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Robert Mueller, special counsel in Russia probe, has Boston ties

The Justice Department has appointed Robert S. Mueller III, the former FBI director, to serve as a special counsel to oversee its investigation into Russian meddling in the election, Deputy Attorney General Rod J. Rosenstein announced Wednesday.
The Justice Department has appointed Robert S. Mueller III, the former FBI director, to serve as a special counsel to oversee its investigation into Russian meddling in the election, Deputy Attorney General Rod J. Rosenstein announced Wednesday.

The special counsel tapped Wednesday to investigate possible links between Russia and the Trump 2016 campaign team has deep ties to Boston, where his work on several high-profile cases made clear his prosecutorial talents.

Robert S. Mueller III, 72, who went on to serve as FBI director from 2001 to 2013, first came to Boston in 1982 as an assistant US attorney.

“Bob is the quintessential prosecutor, very bright, focused, and tenacious in a search for the truth,” said Boston attorney A. John Pappalardo, who worked alongside Mueller in the US attorney’s office in Massachusetts.

“His long record in public service also illustrates that he is as fair and nonpolitical as he is tough and knowledgeable,” said Pappalardo, who is now a partner at the law firm Greenberg Traurig. “Bob is an outstanding choice.”


Mueller served in Boston under William F. Weld, the US attorney at the time, and led the office for more than a year when Weld took another job in the Justice Department.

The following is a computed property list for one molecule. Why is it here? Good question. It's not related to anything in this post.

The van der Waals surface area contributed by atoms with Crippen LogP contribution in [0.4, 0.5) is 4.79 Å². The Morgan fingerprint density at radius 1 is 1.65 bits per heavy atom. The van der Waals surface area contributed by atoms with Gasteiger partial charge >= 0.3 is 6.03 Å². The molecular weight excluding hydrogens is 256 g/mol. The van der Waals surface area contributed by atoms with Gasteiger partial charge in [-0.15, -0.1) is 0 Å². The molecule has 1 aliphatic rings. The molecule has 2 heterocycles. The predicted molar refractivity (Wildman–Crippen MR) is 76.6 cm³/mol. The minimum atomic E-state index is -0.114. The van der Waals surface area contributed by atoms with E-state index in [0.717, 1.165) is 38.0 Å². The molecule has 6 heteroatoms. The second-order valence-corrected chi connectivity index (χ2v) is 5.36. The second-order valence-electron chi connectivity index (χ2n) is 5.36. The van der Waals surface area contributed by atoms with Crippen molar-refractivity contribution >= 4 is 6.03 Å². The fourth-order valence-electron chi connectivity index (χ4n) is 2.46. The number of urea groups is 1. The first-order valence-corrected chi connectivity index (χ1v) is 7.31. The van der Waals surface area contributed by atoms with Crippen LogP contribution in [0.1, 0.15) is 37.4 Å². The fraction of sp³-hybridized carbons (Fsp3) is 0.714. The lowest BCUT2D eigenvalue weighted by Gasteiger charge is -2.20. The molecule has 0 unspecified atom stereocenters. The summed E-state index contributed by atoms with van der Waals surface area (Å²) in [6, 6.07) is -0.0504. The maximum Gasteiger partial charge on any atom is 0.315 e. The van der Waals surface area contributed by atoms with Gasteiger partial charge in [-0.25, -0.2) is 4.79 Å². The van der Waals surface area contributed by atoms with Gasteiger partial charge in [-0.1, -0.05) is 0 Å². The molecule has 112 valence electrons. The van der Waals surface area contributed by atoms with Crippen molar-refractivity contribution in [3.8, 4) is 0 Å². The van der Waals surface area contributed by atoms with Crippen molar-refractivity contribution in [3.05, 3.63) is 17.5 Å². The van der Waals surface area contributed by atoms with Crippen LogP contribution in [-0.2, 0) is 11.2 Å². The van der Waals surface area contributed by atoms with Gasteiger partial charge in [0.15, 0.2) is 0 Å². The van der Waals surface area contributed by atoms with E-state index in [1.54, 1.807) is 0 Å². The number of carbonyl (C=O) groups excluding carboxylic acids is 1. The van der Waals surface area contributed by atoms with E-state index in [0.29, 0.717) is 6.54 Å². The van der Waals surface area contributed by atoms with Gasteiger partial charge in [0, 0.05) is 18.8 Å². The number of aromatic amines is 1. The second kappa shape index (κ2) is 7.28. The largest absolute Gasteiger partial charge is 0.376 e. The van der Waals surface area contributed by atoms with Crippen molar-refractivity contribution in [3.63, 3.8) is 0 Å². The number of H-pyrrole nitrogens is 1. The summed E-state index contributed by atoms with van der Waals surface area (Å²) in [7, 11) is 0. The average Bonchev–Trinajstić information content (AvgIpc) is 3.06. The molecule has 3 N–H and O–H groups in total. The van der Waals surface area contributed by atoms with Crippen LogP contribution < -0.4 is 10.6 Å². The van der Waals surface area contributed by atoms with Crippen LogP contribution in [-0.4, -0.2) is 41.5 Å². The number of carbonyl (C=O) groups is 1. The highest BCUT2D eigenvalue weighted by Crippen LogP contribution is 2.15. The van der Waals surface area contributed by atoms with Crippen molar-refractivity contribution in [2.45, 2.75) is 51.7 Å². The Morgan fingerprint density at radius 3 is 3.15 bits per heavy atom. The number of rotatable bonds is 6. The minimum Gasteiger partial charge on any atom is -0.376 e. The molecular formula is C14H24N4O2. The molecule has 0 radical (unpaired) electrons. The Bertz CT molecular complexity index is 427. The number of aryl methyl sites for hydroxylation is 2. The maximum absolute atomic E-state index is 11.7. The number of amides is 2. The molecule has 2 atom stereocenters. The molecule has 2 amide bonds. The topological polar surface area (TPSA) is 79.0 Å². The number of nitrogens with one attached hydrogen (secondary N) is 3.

Among reporters, Mueller was known as a tight-lipped prosecutor, routinely responding “no comment” when queried about cases.

He did, however, reflect on his tenure in government when he left the US attorney’s office, telling the Globe that “I love prosecuting, I love what I’ve done here.”

Those who know Mueller say he was driven by a career-long passion for the painstaking work of building successful criminal cases.

‘‘The management books will tell you that as the head of an organization, you should focus on the vision,’’ Mueller once said. But ‘‘for me there were and are today those areas where one needs to be substantially personally involved.’’

After leaving the US attorney’s office in 1988, Mueller went on to work at the Boston law firm Hill and Barlow.

He returned to the Justice Department the following year.


He served as head of the department’s criminal division in the George H.W. Bush administration, and returned to private practice in 1992, after Bush lost his reelection bid.

Mueller then went to work for the Boston firm of Hale & Dorr — which later merged with another firm to become part of Wilmer Cutler Pickering Hale and Dorr, or WilmerHale — before resuming his career as a prosecutor in 1995, serving as US attorney for the District of Columbia.

He became US attorney in San Francisco three years later with the backing of the state’s two Democratic senators.